St. Colman Catholic Church

St. Colman Catholic Church, located on W. 65th Street near Lorain Avenue, was founded in 1880 as a response to the rapidly growing Irish immigrant population on Cleveland's West Side. Father Eugene M. O'Callaghan, former pastor of the predominately Irish St. Patrick's Catholic Church, held the first mass in a rented home off of Gordon Street (W 65th Street). Later that year, the first church was constructed on Gordon Street and the home was converted into St. Colman School. With over 1,000 worshipers in 1883, the church was expanding in both its size and the role it played within the surrounding community. A new school was built on Gordon Street in 1885, and a convent was constructed for the Sisters of St. Joseph to begin their residency the following year. By 1904, a larger 3 level schoolhouse opened that included a 1,000 seat auditorium in the basement.

Taking four years to construct, St. Colman Catholic Church opened its doors in 1918. The classical style structure could accommodate 2,800 people. St. Colman continued to expand, with a convent added in 1921, and both a second school and rectory constructed in 1930. The Church continued to act as the centerpiece of the neighborhood's Irish community until the middle of the century.

The West Side Irish community remained stable until the end of World War II. Soon after, however, the community dissolved as a result of the general exodus of Cleveland residents away from the urban core. In this changing environment, St. Colman Church evolved to meet the needs of an increasingly diverse and less prosperous community. With the 1904 school being closed and demolished in 1974, St. Colman opened one of the West Side's first preschools in its 1930 school building. Additionally, the church expanded its role ministering and providing social services to the outlying neighborhood through the development of a recovery program, literacy projects, an outreach ministry, and HUD supported housing for senior citizens.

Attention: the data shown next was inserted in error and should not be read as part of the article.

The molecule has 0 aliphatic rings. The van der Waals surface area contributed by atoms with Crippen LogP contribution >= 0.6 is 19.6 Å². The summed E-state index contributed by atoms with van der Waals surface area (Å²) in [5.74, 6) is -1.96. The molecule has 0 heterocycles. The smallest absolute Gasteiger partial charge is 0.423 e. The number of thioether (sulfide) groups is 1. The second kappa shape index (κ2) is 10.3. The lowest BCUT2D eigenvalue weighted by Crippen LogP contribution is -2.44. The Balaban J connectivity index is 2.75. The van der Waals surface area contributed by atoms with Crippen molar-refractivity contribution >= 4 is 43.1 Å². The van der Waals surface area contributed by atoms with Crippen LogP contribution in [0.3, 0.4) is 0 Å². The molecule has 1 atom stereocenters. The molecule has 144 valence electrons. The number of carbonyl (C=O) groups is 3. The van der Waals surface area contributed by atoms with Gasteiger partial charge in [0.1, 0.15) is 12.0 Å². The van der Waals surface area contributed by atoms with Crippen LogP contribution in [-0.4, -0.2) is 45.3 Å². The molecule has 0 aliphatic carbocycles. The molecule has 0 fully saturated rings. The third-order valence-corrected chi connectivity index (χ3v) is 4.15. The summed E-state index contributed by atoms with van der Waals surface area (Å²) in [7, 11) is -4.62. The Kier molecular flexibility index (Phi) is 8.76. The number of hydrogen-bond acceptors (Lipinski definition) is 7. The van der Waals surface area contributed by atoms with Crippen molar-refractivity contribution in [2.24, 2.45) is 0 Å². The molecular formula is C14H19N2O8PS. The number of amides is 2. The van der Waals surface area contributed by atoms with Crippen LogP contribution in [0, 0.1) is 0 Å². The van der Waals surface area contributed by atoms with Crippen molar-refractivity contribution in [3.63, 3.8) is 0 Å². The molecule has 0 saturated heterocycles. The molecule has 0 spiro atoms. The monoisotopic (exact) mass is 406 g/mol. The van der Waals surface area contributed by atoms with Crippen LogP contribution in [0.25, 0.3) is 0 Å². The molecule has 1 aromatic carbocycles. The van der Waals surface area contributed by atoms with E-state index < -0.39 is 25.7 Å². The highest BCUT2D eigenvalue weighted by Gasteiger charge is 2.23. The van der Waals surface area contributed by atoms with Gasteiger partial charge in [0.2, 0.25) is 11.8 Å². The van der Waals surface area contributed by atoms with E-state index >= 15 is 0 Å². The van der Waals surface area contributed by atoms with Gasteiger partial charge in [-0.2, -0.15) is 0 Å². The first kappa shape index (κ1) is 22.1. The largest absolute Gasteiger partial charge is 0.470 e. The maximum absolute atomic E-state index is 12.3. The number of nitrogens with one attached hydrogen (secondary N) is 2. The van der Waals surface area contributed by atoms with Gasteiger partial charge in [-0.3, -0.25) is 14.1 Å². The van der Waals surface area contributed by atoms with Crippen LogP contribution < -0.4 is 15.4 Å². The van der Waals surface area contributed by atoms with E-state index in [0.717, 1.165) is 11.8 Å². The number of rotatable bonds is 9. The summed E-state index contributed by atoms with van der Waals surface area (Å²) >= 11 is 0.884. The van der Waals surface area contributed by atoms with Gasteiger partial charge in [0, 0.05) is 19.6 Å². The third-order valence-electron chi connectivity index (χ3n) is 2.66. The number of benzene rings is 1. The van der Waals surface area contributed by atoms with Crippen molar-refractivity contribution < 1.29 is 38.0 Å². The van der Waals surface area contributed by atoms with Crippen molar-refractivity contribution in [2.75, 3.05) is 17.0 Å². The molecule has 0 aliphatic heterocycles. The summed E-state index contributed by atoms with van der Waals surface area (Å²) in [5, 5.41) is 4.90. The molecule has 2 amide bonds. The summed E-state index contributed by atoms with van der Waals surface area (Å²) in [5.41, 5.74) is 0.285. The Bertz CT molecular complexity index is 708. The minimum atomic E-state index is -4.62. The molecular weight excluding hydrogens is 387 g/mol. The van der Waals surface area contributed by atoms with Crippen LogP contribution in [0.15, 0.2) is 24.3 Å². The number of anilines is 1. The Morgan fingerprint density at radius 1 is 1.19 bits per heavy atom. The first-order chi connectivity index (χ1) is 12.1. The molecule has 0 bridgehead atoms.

In an effort to downsize the Cleveland Catholic Diocese, Bishop Richard Lennon announced that St. Colman would merge with St. Stephen in March 2009. This order led to local grassroots efforts by the community to have Lennon reconsider his decision. Rev. Bob Begin visited Lennon on two occasions to make the case for St. Colman. A flurry of appeal letters were sent to Lennon, arguing that the parishes’ social services had a tremendous impact on the urban poor, and that the church was financially stable. The works done by both Begin and St. Colman’s parishioners convinced Lennon to keep the church open.

However, not every church was spared closure. St. Emeric church closed on June 30th, 2010, leaving hundreds without a parish. Enter St. Colman; Rev. Begin collaborated with St. Emeric’s parishioner Eva Szabo, to hold monthly masses at St. Colman. Begin started learning Magyer, a Hungarian language, in order to prepare for St. Emeric’s churchgoers. He told the Plain Dealer, “I’ll learn to speak Hungarian enough to do the prayers.” The masses continued while Szabo and others continued to fight for their parish.

When Rev. Begin turned 75, he had to retire under church law. St. Colman’s parishioners disagreed, wishing for Begin to stay longer. In their efforts, they submitted over 3,000 signatures and letters to Lennon to change his mind about Begin’s retirement. Lennon listened and offered Begin to work for one more year, to which Begin accepted. Begin officially retired in 2014, but continued to help and assist the church and those in need.



Father O'Leary's Legacy
Sister Ann Kilbane describes how Father O'Leary's reaction to prejudice against the Irish community helped create something beautiful. ~ Source: Cleveland Regional Oral History Collection
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St. Colman's Ethnic Heritage
Sister Ann Kilbane briefly describes the history of the Detroit Shoreway's Irish community. ~ Source: Cleveland Regional Oral History Collection
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2027 W 65th St, Cleveland, OH 44102